Mark Weintraub

written by Mark Weintraub

Is your M&A business a success, or has it been eroding your company? Most companies share common M&A goals to gain market share, eliminate competition, and add products and services to their corporate portfolio. It makes sense. Acquiring companies can quickly convey a path to increased value. However, once a company purchases another, sometimes the underlining reasons that would make the acquisition successful are lost in transition. Company’s Policies, Culture, Systems and Processes (PCSPs) can bring as much value to the purchasing company as the products and services themselves, but they don’t always make the cut.

Because of investor and board commitments, many companies use a rip and replace strategy to eliminate: extra costs, redundancy, and unalike business practices. Though there are some proven advantages in executing this approach, have you asked yourself if it really creates a cohesive business? Many times, it can result in wide-spread issues and abolished PCSPs. Some of the very things that made the acquired company successful and would provide a competitive advantage to the newly merged company no longer exist. Other companies take a multi-tiered approach by using a combination of strategies, incorporating acquired PCSPs. Though they have good intentions, this is not always a straightforward process. When trying to put a square peg in a round hole, it can lead to enterprise issues. Business and IT Executives find themselves trying to manage a daunting task that if miscalculated, can result in employee adoption and customer acceptance problems, diminishing the company’s growth potential.

It’s a lot of pressure to endure. In many cases, executing the perfect M&A strategy in an imperfect situation falls into the laps of CIOs, as IT systems are integrated. They find themselves afflicted with the old proverbial in-between a rock and a hard place. On the one hand, CIOs feel they need to rip and replace systems, appeasing the board in mitigating risk and cost. On the other hand, CIOs know this will cause endless complaints from different business divisions that can no longer do their job due to; missing data, processes not built for their needs, and applications are either foreign or too complex to use. A mishap in managing this transition could not only hurt the company but could cause career hurdles for all teams involved.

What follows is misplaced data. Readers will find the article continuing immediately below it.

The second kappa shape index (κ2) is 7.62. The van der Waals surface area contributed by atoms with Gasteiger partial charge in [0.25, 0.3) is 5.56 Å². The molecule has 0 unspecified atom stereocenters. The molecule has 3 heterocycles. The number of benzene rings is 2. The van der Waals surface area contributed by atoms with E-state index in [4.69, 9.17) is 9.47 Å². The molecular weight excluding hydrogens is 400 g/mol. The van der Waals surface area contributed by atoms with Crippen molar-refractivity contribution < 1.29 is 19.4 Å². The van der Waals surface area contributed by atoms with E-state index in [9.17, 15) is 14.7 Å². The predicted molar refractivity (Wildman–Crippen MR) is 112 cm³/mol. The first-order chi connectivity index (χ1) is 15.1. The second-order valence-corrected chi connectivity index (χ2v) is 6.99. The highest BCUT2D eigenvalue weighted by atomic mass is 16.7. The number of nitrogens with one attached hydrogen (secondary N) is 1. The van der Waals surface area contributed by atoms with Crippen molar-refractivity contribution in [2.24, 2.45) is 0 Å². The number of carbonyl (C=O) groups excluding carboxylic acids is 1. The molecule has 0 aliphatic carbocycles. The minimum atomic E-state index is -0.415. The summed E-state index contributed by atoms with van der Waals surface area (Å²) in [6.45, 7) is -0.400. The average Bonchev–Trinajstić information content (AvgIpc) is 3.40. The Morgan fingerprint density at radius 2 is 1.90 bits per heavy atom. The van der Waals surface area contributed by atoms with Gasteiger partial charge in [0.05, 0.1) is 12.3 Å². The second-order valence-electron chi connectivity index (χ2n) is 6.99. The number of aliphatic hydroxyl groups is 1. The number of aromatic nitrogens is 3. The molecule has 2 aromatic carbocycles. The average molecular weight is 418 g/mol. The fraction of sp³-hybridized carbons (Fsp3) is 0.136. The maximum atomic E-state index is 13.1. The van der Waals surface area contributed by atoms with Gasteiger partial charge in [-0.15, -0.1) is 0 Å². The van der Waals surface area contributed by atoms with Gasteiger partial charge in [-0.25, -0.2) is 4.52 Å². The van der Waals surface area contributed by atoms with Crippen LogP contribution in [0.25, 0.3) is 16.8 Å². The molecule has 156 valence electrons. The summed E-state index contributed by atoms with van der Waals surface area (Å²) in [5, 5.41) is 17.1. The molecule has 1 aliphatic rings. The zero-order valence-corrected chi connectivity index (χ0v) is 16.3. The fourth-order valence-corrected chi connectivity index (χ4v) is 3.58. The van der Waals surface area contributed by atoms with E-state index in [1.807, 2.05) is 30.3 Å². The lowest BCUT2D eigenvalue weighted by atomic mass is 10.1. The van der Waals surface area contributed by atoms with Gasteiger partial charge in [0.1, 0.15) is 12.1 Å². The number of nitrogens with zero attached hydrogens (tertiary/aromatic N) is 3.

Instead of weighing out the need to rip and replace against business requirements, why not achieve success in both areas? With today’s technology, it does not have to be a this or that, or even a fully defined path. You can think outside of the box. Perhaps using a platform that is flexible enough to incorporate your replaced systems but is also fluid sufficient that it adjusts to current acquired and future PCSPs, is the road to success. Think of the acquisition process as a living environment, where the CIO can provide tools to the business, it can also embrace the change, while still functioning in the manner it needs, to save costs and preserve any competitive advantages from the acquisition.

So where do you begin? The first area to consider is the leveraging of both company’s infrastructures. No doubt there will be redundant systems where a rip and replace approach makes a lot of sense. But what if you could share the remaining systems with both companies to improve business as a whole. Would this appeal to your board, your business leaders, and even your customers? For example, reusing a process engine from one of the companies to manage all processes enterprise-wide. Each business unit or former company could still maintain the same procedures that helped run their business but have them based off one method and rules engine. What if this engine could provide process mining dashboards so that the company processes can be improved upon on a regular basis? Would that change the outcome of your M&A transition? Now you are not just focusing on the business needs from both companies but providing them a means for ongoing improvement. Next, let’s look at data. It no longer must be siloed. Make data access easy no matter who needs to use it. Combine both company’s data either by centralizing it, or leaving it in place crossing existing OnPrem, Cloud and Hybrid Cloud sources from both companies. The ability to easily use data becomes a non-issue. Finally, instead of maintaining endless custom-built applications, why not implement a means which allows you to configure applications as needed, mimicking custom application UIs from both companies, giving everyone what they want and allowing them to work in a manner they are accustomed too. User adoption rises, while you can still eliminate redundancy, extra costs, and the headaches of managing disparate systems. Today is the future. The role of the CIO has drastically changed. No longer do you have to take a reactive approach to M&A transitions. You can use the acquisition as a foundation to help the newly merged company not only function in the desired manner of the purchase itself but help enable the business to grow without tedious disruptions.